19. 1 point
    Hi All, I was very lucky to be able to get out of New England and venture to a warmer climate for 10 days. While I have had no issues wearing my leg full time I still brought along my wheel chair in addition to my crutches. Security blanket yes but it is also a great way to carry bags through airports. After all the gate you need to get to is always on the other side of the airport. Hefting a well stuffed carry on isn't great for balance when walking and it makes it difficult to carry a drink. To those who haven't gone through an airport since gimpification a couple a pointers: - the airport self check-in machines won't allow you to exclude crutches, wheelchairs etc from being charged. - going through the "special needs" line will allow this equipment to put through at no charge - even if you wait in the regular line you will probably be told to step aside so you various parts can be checked out - porters want to help you out getting to your gate and on your plane. - well worth a good tip when Boston traffic jams make your arrive at the airport way to close to the departure time. - you won't be required to take off your shoes like everyone else - the line is usually very short -you get to hear all sorts of bells and whistles despite your telling them you have extra metal to declare - one checked bag with leg stuff (liners, socks, water cover etc) will not be charged - at least in my experience with American Airlines who charge for everything Becoming gimpified in order to get these perks is a bit extreme but why not. I'm very stubborn in showing independence but as a friend put it to me "what part of being a gimp isn't clear to me"? Happy traveling to all. Jane
  20. 1 point
    Wishing you all Love, Peace, Happiness and Mince Pies for Christmas. May it be Face Book-free.....
  21. 1 point
    Could be either a dirty liner or the soap that you are using to clean it. Did you recently change the detergent soap? Consider what may have changed.
  22. 1 point
    Hi Mike, I read your post yesterday but didn't have time to write! I am sort of elective as an RBK-I had hoped to save some of the foot but eventually told the surgeons to 'just chop the b****y thing off' as it was causing so much trouble. I can't pretend it's been an easy time since, but now I am up and walking I would just say that dealing with the UK prosthetists can be difficult sometimes. Since the cutbacks we seem to get even less choice and if you want to move to another centre you will have to get yourself there and back as transport is sometimes not funded. Your stump will shrink over time and you will need to have your leg recast: depending on where you live that can be a good or frustratingly annoying experience! I would advise you to check out your prosthetic centre through its User Group (if it has one) to find out any local problems. The professionals are not often amps themselves, so it can get frustrating at times! Don't be afraid to say if the leg is uncomfortable or painful - and keep on saying it until they get it to fit properly. Hopefully this wont be a problem...but in the early days it's hard to know what feels 'right' and what doesn't.I found the most important thing is to keep positive. And the help of a loving family is immeasurable. This forum is a wonderful place to feel sane, amongst people who understand exactly what you are going through and who are very supportive. Check out Mick's walks with his dogs to see how active amputees can be!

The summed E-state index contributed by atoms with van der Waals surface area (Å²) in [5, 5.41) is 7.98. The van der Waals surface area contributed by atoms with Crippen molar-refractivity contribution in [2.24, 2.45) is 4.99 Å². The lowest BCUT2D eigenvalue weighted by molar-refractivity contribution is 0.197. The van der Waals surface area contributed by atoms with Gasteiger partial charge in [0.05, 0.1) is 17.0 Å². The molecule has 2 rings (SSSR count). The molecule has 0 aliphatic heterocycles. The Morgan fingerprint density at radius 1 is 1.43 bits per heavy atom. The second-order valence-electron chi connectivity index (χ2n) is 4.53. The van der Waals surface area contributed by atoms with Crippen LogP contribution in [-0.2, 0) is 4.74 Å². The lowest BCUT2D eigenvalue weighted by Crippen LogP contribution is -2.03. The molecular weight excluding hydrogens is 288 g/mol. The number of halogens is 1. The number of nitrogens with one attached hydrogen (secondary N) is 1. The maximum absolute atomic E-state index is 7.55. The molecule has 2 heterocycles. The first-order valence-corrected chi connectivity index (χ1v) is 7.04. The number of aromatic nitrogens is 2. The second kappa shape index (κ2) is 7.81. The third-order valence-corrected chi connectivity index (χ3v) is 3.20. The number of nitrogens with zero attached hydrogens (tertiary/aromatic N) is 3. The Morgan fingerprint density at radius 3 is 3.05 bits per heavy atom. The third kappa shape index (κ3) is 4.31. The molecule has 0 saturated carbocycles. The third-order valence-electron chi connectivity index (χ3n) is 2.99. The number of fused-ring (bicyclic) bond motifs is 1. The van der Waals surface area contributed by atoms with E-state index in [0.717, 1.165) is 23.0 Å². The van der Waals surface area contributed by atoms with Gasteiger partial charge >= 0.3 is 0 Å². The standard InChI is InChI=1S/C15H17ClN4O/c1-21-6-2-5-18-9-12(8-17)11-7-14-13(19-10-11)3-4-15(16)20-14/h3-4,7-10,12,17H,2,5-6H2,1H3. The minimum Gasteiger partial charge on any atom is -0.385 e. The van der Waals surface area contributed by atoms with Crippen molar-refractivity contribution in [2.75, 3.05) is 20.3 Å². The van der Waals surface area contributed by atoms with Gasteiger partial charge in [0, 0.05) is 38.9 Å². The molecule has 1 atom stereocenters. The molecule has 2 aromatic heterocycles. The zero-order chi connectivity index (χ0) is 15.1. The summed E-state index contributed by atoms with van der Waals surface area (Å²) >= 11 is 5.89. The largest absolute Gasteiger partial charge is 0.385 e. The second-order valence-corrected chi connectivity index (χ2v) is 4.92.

23. 1 point
    Hi Friends Old and New! Been away for too long but had to share this with you all. When the hot weather comes I like many of you suffer from a sweaty stump, last week my chiropodist gave me a tip, been doing it ever since and it works no more sweaty stumps! He told me to try Witch hazel a natural product applied with a cotton pad, don't ask me ehy or how it works but it does may also help swelling and itching. http://en.wikipedia.org/wiki/Witch-hazel Take care all of you Neil x
  24. 1 point
    I agree with you... having a dedicate swimm leg is a luxury. The good thing (IMO) about the Aqualeg cover I have is that it is that ... a cover.. meaning that I can keep it and use it with my future prosthesis or if I have to change my socket or the foot I can just take off the cover, do whatever i have to do and then put it back on and it is suppose to last for many years. In terms of price you know that it will depend on your prothesist, because the people from Aqualeg sell it to your prothesist and then your prothesist sells it to you (like any other component) but it should be around 2,500 euros.
  25. 1 point
    I've updated the article massively, have a peek here and let me know what you all think.. http://91.151.214.107/viewtopic.php?f=38&t=10729